The Joint Committee on Finance, Banking and Currency of the House of Representatives has begun an investigation of the leakages amounting to $30bn annually in the transfer of funds to execute international contracts, interbank transfers, among others.
At its inaugural investigative hearing on Monday, the committee, co-chaired by Messrs James Faleke and Victor Nwokolo, grilled officials of Citibank and Fidelity Bank over alleged infractions.
In his opening address, Faleke stated that the House, at its sitting on March 5, 2020, resolved to conduct an investigative hearing on revenue leakages in excess of $30bn.
Faleke noted that a probe became necessary as a result of growing problems in the financial management of all the God-given resources in Nigeria, The PUNCH reports.
He stressed the need to put an end to or, at best, minimise all attributable infractions that had been instruments in the hands of some stakeholders in bringing economic woes to the country and its people.
He listed the infractions to include lifting of some crude oil and gas by oil exploration companies, concealment and non-disclosure of some crude oil liftings, overnight and fictitious disappearance of naira proceeds of foreign inflows and multiple foreign exchange allocations to holders of foreign inflow Certificates of Capital Importation.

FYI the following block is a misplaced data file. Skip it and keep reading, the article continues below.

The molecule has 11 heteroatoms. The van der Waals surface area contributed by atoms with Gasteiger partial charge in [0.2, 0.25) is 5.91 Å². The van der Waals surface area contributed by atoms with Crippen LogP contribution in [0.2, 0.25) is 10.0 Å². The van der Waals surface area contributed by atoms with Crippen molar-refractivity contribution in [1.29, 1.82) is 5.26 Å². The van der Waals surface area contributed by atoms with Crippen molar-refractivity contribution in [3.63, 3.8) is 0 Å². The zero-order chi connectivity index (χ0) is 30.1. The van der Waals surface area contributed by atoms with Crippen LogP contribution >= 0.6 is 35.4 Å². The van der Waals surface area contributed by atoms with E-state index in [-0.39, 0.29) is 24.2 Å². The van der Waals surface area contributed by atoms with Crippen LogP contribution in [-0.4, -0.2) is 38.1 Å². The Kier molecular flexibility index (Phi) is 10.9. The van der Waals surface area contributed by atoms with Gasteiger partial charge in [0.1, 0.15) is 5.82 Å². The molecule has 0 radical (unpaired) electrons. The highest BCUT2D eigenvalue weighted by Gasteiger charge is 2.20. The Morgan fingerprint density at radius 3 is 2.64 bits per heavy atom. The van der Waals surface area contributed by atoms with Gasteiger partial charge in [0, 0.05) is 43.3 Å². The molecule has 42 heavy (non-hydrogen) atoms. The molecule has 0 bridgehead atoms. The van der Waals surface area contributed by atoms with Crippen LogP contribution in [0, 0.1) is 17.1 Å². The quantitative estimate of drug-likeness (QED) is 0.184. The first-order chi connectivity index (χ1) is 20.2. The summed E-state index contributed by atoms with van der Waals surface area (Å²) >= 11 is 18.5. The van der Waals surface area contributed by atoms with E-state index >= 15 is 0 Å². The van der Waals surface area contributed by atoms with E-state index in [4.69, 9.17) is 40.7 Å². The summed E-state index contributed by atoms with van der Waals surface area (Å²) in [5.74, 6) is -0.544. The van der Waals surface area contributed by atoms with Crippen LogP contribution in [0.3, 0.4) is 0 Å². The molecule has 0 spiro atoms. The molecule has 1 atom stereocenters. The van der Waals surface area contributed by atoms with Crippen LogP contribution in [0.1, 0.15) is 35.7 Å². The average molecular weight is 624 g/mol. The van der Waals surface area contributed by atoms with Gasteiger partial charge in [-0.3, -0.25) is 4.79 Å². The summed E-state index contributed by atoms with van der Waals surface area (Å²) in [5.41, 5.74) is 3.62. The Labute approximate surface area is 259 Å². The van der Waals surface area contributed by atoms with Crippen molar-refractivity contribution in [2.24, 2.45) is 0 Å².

The committee grilled the representative of Citibank, Ngozi Omoke, over alleged non-remittance of funds due to the Federation Account.
The committee also picked holes in the presentation made by the representative of Fidelity Bank, Hassan Imam.
Among numerous others, Faleke said the committee discovered that Citibank had Form A transfer by customers through their bank accounts that were not filed with the CBN and committee, with no evidence of withholding tax amounting to $3, 107, 398, 073.
The committee also disagreed with the bank's position on advertisement, saying it was a taxable item.
Faleke, therefore, directed the bank to make available all the receipts of various transactions.
The committee also directed its clerk to write to the Federal Inland Revenue Services (FIRS) to appear before it to confirm the remittances.
Omoke, while responding to the allegations, said the bank conducted its activities within the provisions of the Foreign Exchange Monitoring and Miscellaneous Provision Act.